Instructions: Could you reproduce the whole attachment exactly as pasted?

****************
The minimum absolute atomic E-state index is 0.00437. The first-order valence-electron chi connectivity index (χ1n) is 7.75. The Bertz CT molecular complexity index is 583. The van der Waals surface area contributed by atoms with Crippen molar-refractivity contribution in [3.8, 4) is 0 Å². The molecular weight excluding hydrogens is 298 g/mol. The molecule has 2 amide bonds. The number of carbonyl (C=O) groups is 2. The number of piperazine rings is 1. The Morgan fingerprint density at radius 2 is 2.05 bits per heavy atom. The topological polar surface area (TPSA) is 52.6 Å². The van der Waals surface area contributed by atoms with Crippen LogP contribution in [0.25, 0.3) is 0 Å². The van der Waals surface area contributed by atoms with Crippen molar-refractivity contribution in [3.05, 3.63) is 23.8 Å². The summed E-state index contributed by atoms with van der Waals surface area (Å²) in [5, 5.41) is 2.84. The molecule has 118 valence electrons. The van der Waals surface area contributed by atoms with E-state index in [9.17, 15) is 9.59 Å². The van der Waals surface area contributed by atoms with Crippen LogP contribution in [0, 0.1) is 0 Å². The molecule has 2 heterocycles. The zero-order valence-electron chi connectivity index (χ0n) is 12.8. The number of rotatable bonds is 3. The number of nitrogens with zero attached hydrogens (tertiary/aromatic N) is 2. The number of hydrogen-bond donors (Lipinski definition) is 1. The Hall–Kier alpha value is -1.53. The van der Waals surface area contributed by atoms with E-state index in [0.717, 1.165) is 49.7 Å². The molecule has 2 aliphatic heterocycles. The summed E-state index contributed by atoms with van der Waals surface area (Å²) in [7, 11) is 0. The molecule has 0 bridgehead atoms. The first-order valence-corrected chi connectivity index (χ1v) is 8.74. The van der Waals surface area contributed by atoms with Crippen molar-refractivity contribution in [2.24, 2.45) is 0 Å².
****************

The minimum absolute atomic E-state index is 0.00437. The first-order valence-electron chi connectivity index (χ1n) is 7.75. The Bertz CT molecular complexity index is 583. The van der Waals surface area contributed by atoms with Crippen molar-refractivity contribution in [3.8, 4) is 0 Å². The molecular weight excluding hydrogens is 298 g/mol. The molecule has 2 amide bonds. The number of carbonyl (C=O) groups is 2. The number of piperazine rings is 1. The Morgan fingerprint density at radius 2 is 2.05 bits per heavy atom. The topological polar surface area (TPSA) is 52.6 Å². The van der Waals surface area contributed by atoms with Crippen LogP contribution in [0.25, 0.3) is 0 Å². The van der Waals surface area contributed by atoms with Crippen molar-refractivity contribution in [3.05, 3.63) is 23.8 Å². The summed E-state index contributed by atoms with van der Waals surface area (Å²) in [5, 5.41) is 2.84. The molecule has 118 valence electrons. The van der Waals surface area contributed by atoms with E-state index in [9.17, 15) is 9.59 Å². The van der Waals surface area contributed by atoms with Crippen LogP contribution in [0, 0.1) is 0 Å². The molecule has 2 heterocycles. The zero-order valence-electron chi connectivity index (χ0n) is 12.8. The number of rotatable bonds is 3. The number of nitrogens with zero attached hydrogens (tertiary/aromatic N) is 2. The number of hydrogen-bond donors (Lipinski definition) is 1. The Hall–Kier alpha value is -1.53. The van der Waals surface area contributed by atoms with E-state index in [0.717, 1.165) is 49.7 Å². The molecule has 2 aliphatic heterocycles. The summed E-state index contributed by atoms with van der Waals surface area (Å²) in [7, 11) is 0. The molecule has 0 bridgehead atoms. The first-order valence-corrected chi connectivity index (χ1v) is 8.74. The van der Waals surface area contributed by atoms with Crippen molar-refractivity contribution in [2.24, 2.45) is 0 Å².